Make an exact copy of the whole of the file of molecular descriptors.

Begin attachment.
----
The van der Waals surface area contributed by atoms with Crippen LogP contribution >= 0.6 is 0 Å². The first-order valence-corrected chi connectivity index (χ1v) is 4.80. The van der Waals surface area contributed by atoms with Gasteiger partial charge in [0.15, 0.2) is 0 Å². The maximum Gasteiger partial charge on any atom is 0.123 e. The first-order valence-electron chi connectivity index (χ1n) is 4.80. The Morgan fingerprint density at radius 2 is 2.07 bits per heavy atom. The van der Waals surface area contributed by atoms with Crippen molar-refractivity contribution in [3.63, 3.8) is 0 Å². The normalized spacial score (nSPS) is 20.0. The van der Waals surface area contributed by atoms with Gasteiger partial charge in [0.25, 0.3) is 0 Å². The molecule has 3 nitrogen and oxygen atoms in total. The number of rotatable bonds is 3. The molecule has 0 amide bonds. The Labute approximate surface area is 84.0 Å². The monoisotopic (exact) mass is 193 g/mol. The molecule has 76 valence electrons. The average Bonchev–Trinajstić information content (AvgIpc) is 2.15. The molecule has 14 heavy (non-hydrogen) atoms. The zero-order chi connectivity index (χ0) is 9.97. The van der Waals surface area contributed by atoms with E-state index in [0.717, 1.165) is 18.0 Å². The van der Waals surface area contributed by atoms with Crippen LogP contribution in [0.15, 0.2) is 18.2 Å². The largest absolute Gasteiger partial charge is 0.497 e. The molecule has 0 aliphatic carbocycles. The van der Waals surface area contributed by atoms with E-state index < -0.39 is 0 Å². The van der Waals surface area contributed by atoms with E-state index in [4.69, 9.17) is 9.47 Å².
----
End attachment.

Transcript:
The van der Waals surface area contributed by atoms with Crippen LogP contribution >= 0.6 is 0 Å². The first-order valence-corrected chi connectivity index (χ1v) is 4.80. The van der Waals surface area contributed by atoms with Gasteiger partial charge in [0.15, 0.2) is 0 Å². The maximum Gasteiger partial charge on any atom is 0.123 e. The first-order valence-electron chi connectivity index (χ1n) is 4.80. The Morgan fingerprint density at radius 2 is 2.07 bits per heavy atom. The van der Waals surface area contributed by atoms with Crippen molar-refractivity contribution in [3.63, 3.8) is 0 Å². The normalized spacial score (nSPS) is 20.0. The van der Waals surface area contributed by atoms with Gasteiger partial charge in [0.25, 0.3) is 0 Å². The molecule has 3 nitrogen and oxygen atoms in total. The number of rotatable bonds is 3. The molecule has 0 amide bonds. The Labute approximate surface area is 84.0 Å². The monoisotopic (exact) mass is 193 g/mol. The molecule has 76 valence electrons. The average Bonchev–Trinajstić information content (AvgIpc) is 2.15. The molecule has 14 heavy (non-hydrogen) atoms. The zero-order chi connectivity index (χ0) is 9.97. The van der Waals surface area contributed by atoms with E-state index in [0.717, 1.165) is 18.0 Å². The van der Waals surface area contributed by atoms with Crippen LogP contribution in [0.15, 0.2) is 18.2 Å². The largest absolute Gasteiger partial charge is 0.497 e. The molecule has 0 aliphatic carbocycles. The van der Waals surface area contributed by atoms with E-state index < -0.39 is 0 Å². The van der Waals surface area contributed by atoms with E-state index in [4.69, 9.17) is 9.47 Å².